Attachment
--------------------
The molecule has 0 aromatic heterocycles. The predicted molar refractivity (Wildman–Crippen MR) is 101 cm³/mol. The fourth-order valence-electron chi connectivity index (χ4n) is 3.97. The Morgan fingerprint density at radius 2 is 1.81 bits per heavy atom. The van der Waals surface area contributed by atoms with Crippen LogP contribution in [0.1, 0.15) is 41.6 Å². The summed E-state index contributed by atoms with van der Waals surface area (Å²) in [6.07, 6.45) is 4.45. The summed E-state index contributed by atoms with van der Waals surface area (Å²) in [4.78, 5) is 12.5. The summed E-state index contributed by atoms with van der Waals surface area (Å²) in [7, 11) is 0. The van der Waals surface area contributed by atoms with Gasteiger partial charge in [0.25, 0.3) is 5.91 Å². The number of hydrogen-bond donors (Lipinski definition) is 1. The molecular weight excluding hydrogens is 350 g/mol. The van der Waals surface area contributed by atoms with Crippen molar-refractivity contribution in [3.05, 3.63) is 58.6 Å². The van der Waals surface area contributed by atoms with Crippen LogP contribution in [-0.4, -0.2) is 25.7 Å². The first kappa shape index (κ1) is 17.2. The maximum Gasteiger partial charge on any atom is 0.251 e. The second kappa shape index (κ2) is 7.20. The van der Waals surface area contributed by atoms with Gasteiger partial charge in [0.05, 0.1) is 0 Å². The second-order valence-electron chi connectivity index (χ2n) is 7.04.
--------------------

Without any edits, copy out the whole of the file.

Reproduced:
The molecule has 0 aromatic heterocycles. The predicted molar refractivity (Wildman–Crippen MR) is 101 cm³/mol. The fourth-order valence-electron chi connectivity index (χ4n) is 3.97. The Morgan fingerprint density at radius 2 is 1.81 bits per heavy atom. The van der Waals surface area contributed by atoms with Crippen LogP contribution in [0.1, 0.15) is 41.6 Å². The summed E-state index contributed by atoms with van der Waals surface area (Å²) in [6.07, 6.45) is 4.45. The summed E-state index contributed by atoms with van der Waals surface area (Å²) in [4.78, 5) is 12.5. The summed E-state index contributed by atoms with van der Waals surface area (Å²) in [7, 11) is 0. The van der Waals surface area contributed by atoms with Gasteiger partial charge in [0.25, 0.3) is 5.91 Å². The number of hydrogen-bond donors (Lipinski definition) is 1. The molecular weight excluding hydrogens is 350 g/mol. The van der Waals surface area contributed by atoms with Crippen molar-refractivity contribution in [3.05, 3.63) is 58.6 Å². The van der Waals surface area contributed by atoms with Crippen LogP contribution in [-0.4, -0.2) is 25.7 Å². The first kappa shape index (κ1) is 17.2. The maximum Gasteiger partial charge on any atom is 0.251 e. The second kappa shape index (κ2) is 7.20. The van der Waals surface area contributed by atoms with Gasteiger partial charge in [0.05, 0.1) is 0 Å². The second-order valence-electron chi connectivity index (χ2n) is 7.04.